8. Provide Nap Rooms

This may seem like a bit “far out” but the “NASA nap” is common place among pilots and many of the large corporations (Zappos, Uber, Google ) have set up “snooze rooms” where their staff can grab 40 winks or even meditate.  At the very least providing an area away from desks where staff can relax and rest will all help to encourage good quality sleep and increase your productivity.

9. Lead by Example

Easier said than done in many cases?  As business owners or senior executives, we tend to work non-stop and burn the midnight oil.  Perhaps we should take some of our own advice and practice what we preach?  If we can’t practice, then making a few subtle changes to how we communicate our work ethic internally may make some significant changes in your culture.  Don’t send emails to staff at 2.00 in the morning – schedule them or save them as drafts for first thing in the morning.  Rather than talking about how hard you were working last night or what great ideas you had, why not change the topic to share the things that you were doing to improve your health?   You never know, by following a few simple rules yourself, you may also become more productive.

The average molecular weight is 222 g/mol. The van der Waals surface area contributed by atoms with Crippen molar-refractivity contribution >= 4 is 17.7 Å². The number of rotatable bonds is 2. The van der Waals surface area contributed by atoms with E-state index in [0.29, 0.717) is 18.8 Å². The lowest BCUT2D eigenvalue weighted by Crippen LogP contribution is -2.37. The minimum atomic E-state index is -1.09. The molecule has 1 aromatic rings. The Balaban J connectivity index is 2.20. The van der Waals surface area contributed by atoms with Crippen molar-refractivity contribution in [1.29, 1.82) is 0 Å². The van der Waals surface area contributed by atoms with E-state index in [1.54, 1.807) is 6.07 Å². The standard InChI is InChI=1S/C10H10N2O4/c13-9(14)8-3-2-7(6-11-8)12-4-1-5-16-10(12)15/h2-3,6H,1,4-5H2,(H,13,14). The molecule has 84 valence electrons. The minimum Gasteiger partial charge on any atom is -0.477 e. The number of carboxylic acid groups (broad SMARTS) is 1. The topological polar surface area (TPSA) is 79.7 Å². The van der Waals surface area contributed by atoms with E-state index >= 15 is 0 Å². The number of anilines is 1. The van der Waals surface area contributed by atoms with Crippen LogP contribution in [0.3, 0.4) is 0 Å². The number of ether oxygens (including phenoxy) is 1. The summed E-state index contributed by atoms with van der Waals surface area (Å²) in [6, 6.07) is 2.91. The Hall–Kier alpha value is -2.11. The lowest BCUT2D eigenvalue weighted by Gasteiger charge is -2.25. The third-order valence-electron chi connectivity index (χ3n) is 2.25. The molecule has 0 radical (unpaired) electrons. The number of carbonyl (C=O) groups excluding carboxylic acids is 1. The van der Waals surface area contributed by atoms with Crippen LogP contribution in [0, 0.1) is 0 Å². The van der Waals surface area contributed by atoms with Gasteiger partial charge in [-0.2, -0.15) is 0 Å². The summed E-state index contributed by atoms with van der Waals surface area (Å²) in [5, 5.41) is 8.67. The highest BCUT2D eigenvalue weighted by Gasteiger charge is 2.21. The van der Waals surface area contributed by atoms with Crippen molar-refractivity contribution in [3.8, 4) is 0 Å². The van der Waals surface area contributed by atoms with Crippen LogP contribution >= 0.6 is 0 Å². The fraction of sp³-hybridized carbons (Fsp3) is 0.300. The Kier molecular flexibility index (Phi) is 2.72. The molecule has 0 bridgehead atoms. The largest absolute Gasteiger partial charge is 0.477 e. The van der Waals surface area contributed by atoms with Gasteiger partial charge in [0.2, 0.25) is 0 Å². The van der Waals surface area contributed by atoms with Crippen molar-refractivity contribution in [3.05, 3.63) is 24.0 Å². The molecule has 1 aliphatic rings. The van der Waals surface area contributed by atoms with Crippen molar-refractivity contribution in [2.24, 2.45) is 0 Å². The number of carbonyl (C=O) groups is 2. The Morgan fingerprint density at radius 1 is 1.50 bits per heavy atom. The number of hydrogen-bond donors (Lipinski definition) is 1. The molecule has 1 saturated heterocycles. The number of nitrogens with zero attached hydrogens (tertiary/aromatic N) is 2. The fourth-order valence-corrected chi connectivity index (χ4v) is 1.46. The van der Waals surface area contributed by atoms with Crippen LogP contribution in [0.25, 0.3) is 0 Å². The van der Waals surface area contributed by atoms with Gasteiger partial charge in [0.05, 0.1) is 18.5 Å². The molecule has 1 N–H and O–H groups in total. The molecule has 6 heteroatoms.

Join in today with #WorldSleepDay and “Sleep Soundly, Nurture Life” 

You can get more involved and help raise awareness on their website:  World Sleep Society